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Re: CHR(0) ver null

From: Tony van Lingen <>
Date: Wed, 8 Aug 2007 11:30:49 +1000
Message-ID: <>

Interesting, but it works out of the box on my DB:

SQL> select value from v$parameter where name = 'compatible';

SQL> select 1 from dual where dummy >= chr(0);



Logically I would have thought that chr(0) represents ASCII 0, which is the 1st character from the ASCII set, whereas the empty string does not contain any characters?


Phil Singer wrote:
> Wojciech Skrzynecki wrote:
>> Hello
>> What component in DB I have to install to use ">= CHR(0)" instead of
>> "is not null" .
> Set the compatibility to 7.0
> This is a lloooonnnnngggggg standing point with Oracle: The empty
> string is used to represent a NULL. Which introduces a problem: the
> predicate
> (1) COL1 = NULL
> is supposed to be malformed and illegal. Of course, it is easy for the
> syntax checker to detect the above, but what about the following:
> (2) COL = '' (where I have written two single quotes with no
> space in between them).
> This construction is a back door into the sort of syntax which is
> supposed to be illegal, and which Oracle generally does not allow.
> Instead, it will treat expressions like '' as if one had coded NULL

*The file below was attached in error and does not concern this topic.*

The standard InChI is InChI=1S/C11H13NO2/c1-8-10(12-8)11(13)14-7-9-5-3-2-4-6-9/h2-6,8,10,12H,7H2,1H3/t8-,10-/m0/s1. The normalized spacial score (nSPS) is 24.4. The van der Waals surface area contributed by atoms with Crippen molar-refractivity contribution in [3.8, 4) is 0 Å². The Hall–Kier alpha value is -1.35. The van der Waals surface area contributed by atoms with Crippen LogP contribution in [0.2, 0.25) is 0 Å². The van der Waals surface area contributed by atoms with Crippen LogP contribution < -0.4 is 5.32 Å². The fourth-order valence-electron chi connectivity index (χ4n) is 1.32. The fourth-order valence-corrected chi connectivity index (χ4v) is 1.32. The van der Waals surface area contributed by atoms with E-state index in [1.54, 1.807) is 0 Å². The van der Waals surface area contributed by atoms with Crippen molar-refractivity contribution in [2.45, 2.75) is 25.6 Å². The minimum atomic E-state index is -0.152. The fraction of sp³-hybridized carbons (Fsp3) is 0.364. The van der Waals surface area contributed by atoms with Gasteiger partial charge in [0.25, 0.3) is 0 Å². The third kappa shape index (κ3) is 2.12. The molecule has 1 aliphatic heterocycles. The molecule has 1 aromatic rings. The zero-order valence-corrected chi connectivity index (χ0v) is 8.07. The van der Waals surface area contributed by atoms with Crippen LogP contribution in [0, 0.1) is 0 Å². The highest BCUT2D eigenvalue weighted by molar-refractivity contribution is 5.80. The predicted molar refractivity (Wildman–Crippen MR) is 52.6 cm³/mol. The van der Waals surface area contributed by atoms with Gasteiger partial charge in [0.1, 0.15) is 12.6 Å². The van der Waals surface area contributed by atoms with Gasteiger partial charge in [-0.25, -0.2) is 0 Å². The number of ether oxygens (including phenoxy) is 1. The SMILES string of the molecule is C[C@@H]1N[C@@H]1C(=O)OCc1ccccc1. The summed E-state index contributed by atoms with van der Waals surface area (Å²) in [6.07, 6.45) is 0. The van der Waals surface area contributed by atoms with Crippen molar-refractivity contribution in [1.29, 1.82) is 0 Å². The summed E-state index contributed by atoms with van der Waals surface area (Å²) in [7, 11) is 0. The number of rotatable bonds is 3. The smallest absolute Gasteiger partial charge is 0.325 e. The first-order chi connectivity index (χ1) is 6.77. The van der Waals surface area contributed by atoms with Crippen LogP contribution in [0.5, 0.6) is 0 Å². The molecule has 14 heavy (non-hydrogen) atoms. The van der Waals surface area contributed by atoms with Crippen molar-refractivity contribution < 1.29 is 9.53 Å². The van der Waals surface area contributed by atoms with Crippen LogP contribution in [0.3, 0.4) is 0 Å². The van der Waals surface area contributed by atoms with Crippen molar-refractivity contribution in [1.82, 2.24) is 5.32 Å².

> instead, and evaluate them accordingly. And, no matter how hard you
> try to store an empty string in a VARCHAR2 column, it will be treated
> and handled as if you had stored a null instead. (including CHR(0)).
> Now, back in release 6.x and 7.0, this was not enforced so strictly,
> and expressions like (1) _could_ be used. I remember bringing in the
> latest release of Oracle to my shop (7.1.34), then taking a new job 8
> months later at a 7.0.9 shop, and finding expressions like (1) all
> over the place. I was mystified as to why they worked. My boss was
> mystified as to why they started failing when we upgraded to 7.1...
> --

Tony van Lingen
Systems Administrator and DBA


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Received on Tue Aug 07 2007 - 20:30:49 CDT

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